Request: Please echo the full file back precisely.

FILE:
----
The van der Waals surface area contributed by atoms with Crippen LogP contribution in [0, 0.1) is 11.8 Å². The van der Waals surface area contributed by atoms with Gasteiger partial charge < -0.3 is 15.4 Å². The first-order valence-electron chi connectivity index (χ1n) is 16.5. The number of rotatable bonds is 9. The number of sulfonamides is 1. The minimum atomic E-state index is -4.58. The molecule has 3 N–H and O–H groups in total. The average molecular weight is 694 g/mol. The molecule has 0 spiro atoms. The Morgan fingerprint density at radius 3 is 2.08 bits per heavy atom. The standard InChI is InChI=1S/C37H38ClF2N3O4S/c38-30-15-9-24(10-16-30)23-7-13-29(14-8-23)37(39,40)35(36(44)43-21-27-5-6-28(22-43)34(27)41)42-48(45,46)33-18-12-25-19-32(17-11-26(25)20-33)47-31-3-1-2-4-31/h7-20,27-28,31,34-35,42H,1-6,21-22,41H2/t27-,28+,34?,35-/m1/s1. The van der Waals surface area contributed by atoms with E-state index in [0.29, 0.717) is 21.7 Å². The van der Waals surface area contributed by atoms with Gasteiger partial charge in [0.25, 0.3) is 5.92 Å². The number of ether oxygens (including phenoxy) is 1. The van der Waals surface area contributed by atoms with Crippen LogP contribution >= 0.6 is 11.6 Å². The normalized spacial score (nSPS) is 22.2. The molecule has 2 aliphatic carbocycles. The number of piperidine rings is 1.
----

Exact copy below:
The van der Waals surface area contributed by atoms with Crippen LogP contribution in [0, 0.1) is 11.8 Å². The van der Waals surface area contributed by atoms with Gasteiger partial charge < -0.3 is 15.4 Å². The first-order valence-electron chi connectivity index (χ1n) is 16.5. The number of rotatable bonds is 9. The number of sulfonamides is 1. The minimum atomic E-state index is -4.58. The molecule has 3 N–H and O–H groups in total. The average molecular weight is 694 g/mol. The molecule has 0 spiro atoms. The Morgan fingerprint density at radius 3 is 2.08 bits per heavy atom. The standard InChI is InChI=1S/C37H38ClF2N3O4S/c38-30-15-9-24(10-16-30)23-7-13-29(14-8-23)37(39,40)35(36(44)43-21-27-5-6-28(22-43)34(27)41)42-48(45,46)33-18-12-25-19-32(17-11-26(25)20-33)47-31-3-1-2-4-31/h7-20,27-28,31,34-35,42H,1-6,21-22,41H2/t27-,28+,34?,35-/m1/s1. The van der Waals surface area contributed by atoms with E-state index in [0.29, 0.717) is 21.7 Å². The van der Waals surface area contributed by atoms with Gasteiger partial charge in [0.25, 0.3) is 5.92 Å². The number of ether oxygens (including phenoxy) is 1. The van der Waals surface area contributed by atoms with Crippen LogP contribution >= 0.6 is 11.6 Å². The normalized spacial score (nSPS) is 22.2. The molecule has 2 aliphatic carbocycles. The number of piperidine rings is 1.